Employees may come and go – but that doesn’t mean that employers like this reality. It’s estimated that replacing an employee costs an employer somewhere between six months and two years’ worth of their salary.
That’s why some employers will offer certain employees a retention agreement. Retention agreements are designed to encourage an employee to stay with a company – because it’s relatively rare that an employer wants to see a key employee walk out the door and go work for somebody else.
What are some of the key components of a retention agreement?
Each agreement can be unique, but some of the common features may include:
- A retention bonus: This can be a one-time or periodic bonus that the employee gets for staying with the company for a predetermined time.
- Vesting periods: Some agreements stipulate a waiting period or “vesting schedule” before the benefits are gained by the employee. Stock options and retirement plan contributions are often handled that way.
- Performance-based incentives: Some retention agreements offer bonuses tied to a specific milestone or achievement as a way of encouraging top performance out of the employee.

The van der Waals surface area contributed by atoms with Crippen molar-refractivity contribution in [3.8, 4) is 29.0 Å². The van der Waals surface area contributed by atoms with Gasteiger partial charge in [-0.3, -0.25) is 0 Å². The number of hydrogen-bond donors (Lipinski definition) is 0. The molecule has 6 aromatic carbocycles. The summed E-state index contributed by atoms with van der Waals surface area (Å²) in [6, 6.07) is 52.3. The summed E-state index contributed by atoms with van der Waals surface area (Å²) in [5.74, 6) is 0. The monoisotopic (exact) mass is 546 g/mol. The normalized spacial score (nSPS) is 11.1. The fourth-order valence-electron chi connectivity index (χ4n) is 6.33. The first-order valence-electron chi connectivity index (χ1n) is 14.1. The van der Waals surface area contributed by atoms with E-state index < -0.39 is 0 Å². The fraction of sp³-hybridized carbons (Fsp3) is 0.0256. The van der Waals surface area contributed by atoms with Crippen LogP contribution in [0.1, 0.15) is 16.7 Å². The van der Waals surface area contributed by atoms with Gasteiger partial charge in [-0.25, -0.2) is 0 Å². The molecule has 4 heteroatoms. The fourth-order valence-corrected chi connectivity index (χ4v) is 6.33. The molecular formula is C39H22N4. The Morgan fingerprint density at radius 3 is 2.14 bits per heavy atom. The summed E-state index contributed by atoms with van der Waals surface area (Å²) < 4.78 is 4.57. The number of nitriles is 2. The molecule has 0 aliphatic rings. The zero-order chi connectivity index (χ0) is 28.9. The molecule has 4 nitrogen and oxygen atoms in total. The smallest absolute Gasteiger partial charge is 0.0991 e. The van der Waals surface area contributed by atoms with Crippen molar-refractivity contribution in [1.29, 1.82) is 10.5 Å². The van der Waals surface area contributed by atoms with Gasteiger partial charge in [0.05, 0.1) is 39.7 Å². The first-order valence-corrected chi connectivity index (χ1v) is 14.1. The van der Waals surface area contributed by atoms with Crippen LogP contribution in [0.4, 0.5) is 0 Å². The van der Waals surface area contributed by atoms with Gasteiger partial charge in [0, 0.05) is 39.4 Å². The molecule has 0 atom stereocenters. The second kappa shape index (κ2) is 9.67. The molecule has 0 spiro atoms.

- Training and development opportunities: In fields where continuing education is key to an employee’s value, a retention agreement may provide for additional professional development or training. This can ultimately benefit both the employer and the employee.
- Flexible work arrangements: Granting an employee guaranteed remote work options or an adjusted schedule to protect their work-life balance can also be a good provision in a retention agreement.
To an employee, a retention agreement probably always sounds positive. After all, it means that you are a valued part of the company’s team. However, like any other employment contract, there may be pitfalls of an arrangement that are not totally obvious. That’s why it is always wise to make sure that you have your contracts professionally reviewed and clarified before you sign.